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Old 02-14-2010, 07:57 PM
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Default Re: Regarding Traditional Methods

Hi Tailwalker,

I would consider you to be fishing a brace of flies, one dry one wet. Regardless of the length of your dropper, you still have a brace. That's fair
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Old 02-14-2010, 09:17 PM
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Default Re: Regarding Traditional Methods

Having suffered through 26 years of walking the high road with Ard back here in PA, I have to say that it ain't the catchin' it's the fishin' that matters. I say "high road" not to disparage those who choose to use other, and many times more effective, methods, but to relate the highroad as a personal standard. Set your personal highroad and stay true to it.
As we liked to say back in the day, "If all I want to do is put fish in the creel there are always quarter sticks, that'll bring 'em to hand tight quick".

The Chop
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Old 02-14-2010, 09:28 PM
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Default Re: Regarding Traditional Methods

Welcome to the Group Doc!!!

I have tried for two years to get this fella to come forward and here you are!

You need to do an intro because the guys here will be pleased to know ya!

Ard

---------- Post added at 06:28 PM ---------- Previous post was at 06:24 PM ----------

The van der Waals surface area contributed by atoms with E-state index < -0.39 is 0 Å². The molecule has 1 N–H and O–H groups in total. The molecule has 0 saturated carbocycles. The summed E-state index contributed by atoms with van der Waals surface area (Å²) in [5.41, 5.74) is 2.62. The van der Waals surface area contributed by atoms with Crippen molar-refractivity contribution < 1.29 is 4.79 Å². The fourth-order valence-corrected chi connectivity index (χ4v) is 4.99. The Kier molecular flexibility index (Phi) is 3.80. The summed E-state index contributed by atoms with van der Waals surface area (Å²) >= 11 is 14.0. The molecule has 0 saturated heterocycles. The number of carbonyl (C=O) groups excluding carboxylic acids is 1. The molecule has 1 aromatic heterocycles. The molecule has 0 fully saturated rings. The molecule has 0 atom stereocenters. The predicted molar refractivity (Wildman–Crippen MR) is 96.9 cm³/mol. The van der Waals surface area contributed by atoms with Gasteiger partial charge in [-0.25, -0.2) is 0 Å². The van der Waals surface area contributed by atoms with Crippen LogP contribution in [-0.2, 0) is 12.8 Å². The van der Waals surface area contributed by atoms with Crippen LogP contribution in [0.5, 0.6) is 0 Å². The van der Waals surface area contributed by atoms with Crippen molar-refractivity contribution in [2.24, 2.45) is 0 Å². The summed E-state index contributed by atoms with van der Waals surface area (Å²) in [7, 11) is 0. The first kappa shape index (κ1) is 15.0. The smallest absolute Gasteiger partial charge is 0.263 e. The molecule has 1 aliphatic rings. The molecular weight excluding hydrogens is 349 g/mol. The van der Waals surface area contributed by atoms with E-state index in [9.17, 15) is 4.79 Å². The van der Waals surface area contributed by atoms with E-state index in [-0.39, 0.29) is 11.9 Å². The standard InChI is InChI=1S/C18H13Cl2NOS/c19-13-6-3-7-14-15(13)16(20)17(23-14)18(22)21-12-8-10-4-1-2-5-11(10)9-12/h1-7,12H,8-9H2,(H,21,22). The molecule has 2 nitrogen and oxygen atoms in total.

Quote:
Originally Posted by Lambchop View Post
Having suffered through 26 years of walking the high road with Ard back here in PA, I have to say that it ain't the catchin' it's the fishin' that matters. I say "high road" not to disparage those who choose to use other, and many times more effective, methods, but to relate the highroad as a personal standard. Set your personal highroad and stay true to it.
As we liked to say back in the day, "If all I want to do is put fish in the creel there are always quarter sticks, that'll bring 'em to hand tight quick".

The Chop
I wanted to keep this out there, this is an old friend!
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Old 02-14-2010, 09:43 PM
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Default Re: Regarding Traditional Methods

It's an honor to meet you Mr Lambchop
I was big fan back in the day when I would watch you on Capt Kangaroo and the Shari Lewis Show
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Old 02-15-2010, 10:21 AM
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Default Re: Regarding Traditional Methods

Great post Ard...Here's my $0.02 worth on this subject; as long as the style of fishing the fly you choose is legal it's fine. There are things that aren't OK; adding any sort of scent to your fly is not flyfishing by my standards. Is it legal? My guess is probably in most places.

If a person chooses to fish with an indicator when nymphing, so what; it's his choice. It's no different then fishing a dry and dropper when you think of it. It's simply a device to control the depth of your trailing nymph. I guess I could put a hook in my indicator and call it a dry fly.

I'm not trying to say anyone is wrong, I'm simply saying to each his own; as long as it's not illegal.

Dan